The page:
The City of Portland, in partnership with Metro and 'Trust for Public Land', acquired the property. It was one of the largest single natural area acquisitions in the City's history.
Portland Parks and Recreation (PP&R) and the Bureau of Environmental Services (BES) jointly own the natural area (deed recorded in Multnomah County). Metro holds a conservation easement on the property which restricts buildings, paving, with the purpose of recreation, but subject to protection of streams.
See our FAQ for dollar amounts.
Funds to purchase RVNA came from:
- Portland Parks & Recreation (PP&R)
- Portland Bureau of Environmental Services (BES) per Water quality / endangered species of Lower Columbia)
- Trust for Public Land
- Metro. Metro's Open Space Bond Measure identified RVNA as priority.
- River View Cemetery (contribution)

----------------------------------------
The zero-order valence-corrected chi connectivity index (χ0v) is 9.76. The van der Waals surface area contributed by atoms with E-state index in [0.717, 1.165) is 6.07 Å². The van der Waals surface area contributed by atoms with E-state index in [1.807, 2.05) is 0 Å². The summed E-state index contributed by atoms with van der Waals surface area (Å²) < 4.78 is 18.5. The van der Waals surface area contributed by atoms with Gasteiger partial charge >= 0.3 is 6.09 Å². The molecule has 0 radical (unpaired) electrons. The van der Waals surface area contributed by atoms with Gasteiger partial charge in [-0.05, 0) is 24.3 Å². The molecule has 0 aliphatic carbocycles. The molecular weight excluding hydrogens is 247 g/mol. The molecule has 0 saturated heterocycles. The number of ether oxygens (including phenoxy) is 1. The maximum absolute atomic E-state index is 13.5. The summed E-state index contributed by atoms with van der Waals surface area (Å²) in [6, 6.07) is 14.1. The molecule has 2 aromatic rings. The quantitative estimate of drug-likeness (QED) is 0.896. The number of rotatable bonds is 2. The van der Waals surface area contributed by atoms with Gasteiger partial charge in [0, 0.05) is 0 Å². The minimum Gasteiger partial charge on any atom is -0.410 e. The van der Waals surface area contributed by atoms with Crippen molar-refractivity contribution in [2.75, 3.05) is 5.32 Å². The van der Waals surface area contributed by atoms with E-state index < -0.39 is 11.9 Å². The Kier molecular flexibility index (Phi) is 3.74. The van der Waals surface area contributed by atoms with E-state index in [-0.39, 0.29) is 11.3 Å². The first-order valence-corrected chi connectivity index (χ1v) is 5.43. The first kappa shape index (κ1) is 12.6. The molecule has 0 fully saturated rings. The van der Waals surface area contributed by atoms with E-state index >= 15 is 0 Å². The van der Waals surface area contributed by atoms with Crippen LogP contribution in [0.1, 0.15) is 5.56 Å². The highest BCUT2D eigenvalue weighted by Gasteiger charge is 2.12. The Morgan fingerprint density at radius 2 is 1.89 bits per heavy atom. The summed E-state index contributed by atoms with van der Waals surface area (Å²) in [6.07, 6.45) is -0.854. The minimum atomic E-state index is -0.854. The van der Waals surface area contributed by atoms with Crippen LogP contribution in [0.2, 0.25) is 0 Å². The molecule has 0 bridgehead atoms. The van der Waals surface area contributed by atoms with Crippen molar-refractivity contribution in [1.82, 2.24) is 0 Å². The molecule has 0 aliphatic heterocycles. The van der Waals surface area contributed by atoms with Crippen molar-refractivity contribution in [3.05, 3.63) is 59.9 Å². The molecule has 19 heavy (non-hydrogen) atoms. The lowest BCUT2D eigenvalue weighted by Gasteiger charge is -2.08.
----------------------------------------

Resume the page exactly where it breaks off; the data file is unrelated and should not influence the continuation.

Various restoration and management projects were assigned to Portland Parks department.
How does a forest recover? Lewis & Clark study of River View Natural Area may yield answers. This article appeared on Oregon Live, describes ivy removal.
2013 → 2015 (?)
Mountain bikers parked their cars, vans, and buses along both sides of neighborhood streets, impeding the flow of local traffic, passage of fire engines, and so on.
Professional bikers and at least one bike shop promoted use of the area in on line forums.
Project Advisory Committee Meeting #2 Notes
River View Natural Area - Relevant Information / Site Tour Summary Technical Memo
Project Advisory Committee Meeting #3 Notes